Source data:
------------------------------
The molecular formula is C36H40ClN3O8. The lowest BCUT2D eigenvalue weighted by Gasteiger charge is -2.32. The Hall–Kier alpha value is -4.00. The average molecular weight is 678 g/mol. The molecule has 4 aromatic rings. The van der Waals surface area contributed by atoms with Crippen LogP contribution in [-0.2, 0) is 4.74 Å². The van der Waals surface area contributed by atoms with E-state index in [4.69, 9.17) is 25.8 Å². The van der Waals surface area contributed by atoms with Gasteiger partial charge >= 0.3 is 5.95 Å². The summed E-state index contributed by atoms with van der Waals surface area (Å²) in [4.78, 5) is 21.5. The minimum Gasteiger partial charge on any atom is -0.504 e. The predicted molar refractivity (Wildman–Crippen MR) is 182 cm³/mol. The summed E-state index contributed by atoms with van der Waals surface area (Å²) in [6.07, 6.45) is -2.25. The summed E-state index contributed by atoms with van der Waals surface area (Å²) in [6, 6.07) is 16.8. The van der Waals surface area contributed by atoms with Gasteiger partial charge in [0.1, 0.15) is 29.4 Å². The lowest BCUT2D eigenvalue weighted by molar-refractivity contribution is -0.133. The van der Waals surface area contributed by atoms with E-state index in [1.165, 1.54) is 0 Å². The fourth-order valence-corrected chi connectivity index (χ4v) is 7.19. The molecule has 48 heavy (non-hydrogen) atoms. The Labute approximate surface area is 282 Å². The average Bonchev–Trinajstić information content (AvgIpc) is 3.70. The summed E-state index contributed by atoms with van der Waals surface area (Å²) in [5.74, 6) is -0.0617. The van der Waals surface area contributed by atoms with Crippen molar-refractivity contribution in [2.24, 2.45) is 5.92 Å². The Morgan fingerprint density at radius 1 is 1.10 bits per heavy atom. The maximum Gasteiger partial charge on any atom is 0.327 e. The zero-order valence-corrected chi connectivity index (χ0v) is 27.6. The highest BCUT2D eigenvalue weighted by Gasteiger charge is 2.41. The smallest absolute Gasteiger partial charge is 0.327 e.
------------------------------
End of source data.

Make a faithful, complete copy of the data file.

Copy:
The molecular formula is C36H40ClN3O8. The lowest BCUT2D eigenvalue weighted by Gasteiger charge is -2.32. The Hall–Kier alpha value is -4.00. The average molecular weight is 678 g/mol. The molecule has 4 aromatic rings. The van der Waals surface area contributed by atoms with Crippen LogP contribution in [-0.2, 0) is 4.74 Å². The van der Waals surface area contributed by atoms with E-state index in [4.69, 9.17) is 25.8 Å². The van der Waals surface area contributed by atoms with Gasteiger partial charge >= 0.3 is 5.95 Å². The summed E-state index contributed by atoms with van der Waals surface area (Å²) in [4.78, 5) is 21.5. The minimum Gasteiger partial charge on any atom is -0.504 e. The predicted molar refractivity (Wildman–Crippen MR) is 182 cm³/mol. The summed E-state index contributed by atoms with van der Waals surface area (Å²) in [6.07, 6.45) is -2.25. The summed E-state index contributed by atoms with van der Waals surface area (Å²) in [6, 6.07) is 16.8. The van der Waals surface area contributed by atoms with Gasteiger partial charge in [0.1, 0.15) is 29.4 Å². The lowest BCUT2D eigenvalue weighted by molar-refractivity contribution is -0.133. The van der Waals surface area contributed by atoms with E-state index in [1.165, 1.54) is 0 Å². The fourth-order valence-corrected chi connectivity index (χ4v) is 7.19. The molecule has 48 heavy (non-hydrogen) atoms. The Labute approximate surface area is 282 Å². The average Bonchev–Trinajstić information content (AvgIpc) is 3.70. The summed E-state index contributed by atoms with van der Waals surface area (Å²) in [5.74, 6) is -0.0617. The van der Waals surface area contributed by atoms with Crippen molar-refractivity contribution in [2.24, 2.45) is 5.92 Å². The Morgan fingerprint density at radius 1 is 1.10 bits per heavy atom. The maximum Gasteiger partial charge on any atom is 0.327 e. The zero-order valence-corrected chi connectivity index (χ0v) is 27.6. The highest BCUT2D eigenvalue weighted by Gasteiger charge is 2.41. The smallest absolute Gasteiger partial charge is 0.327 e.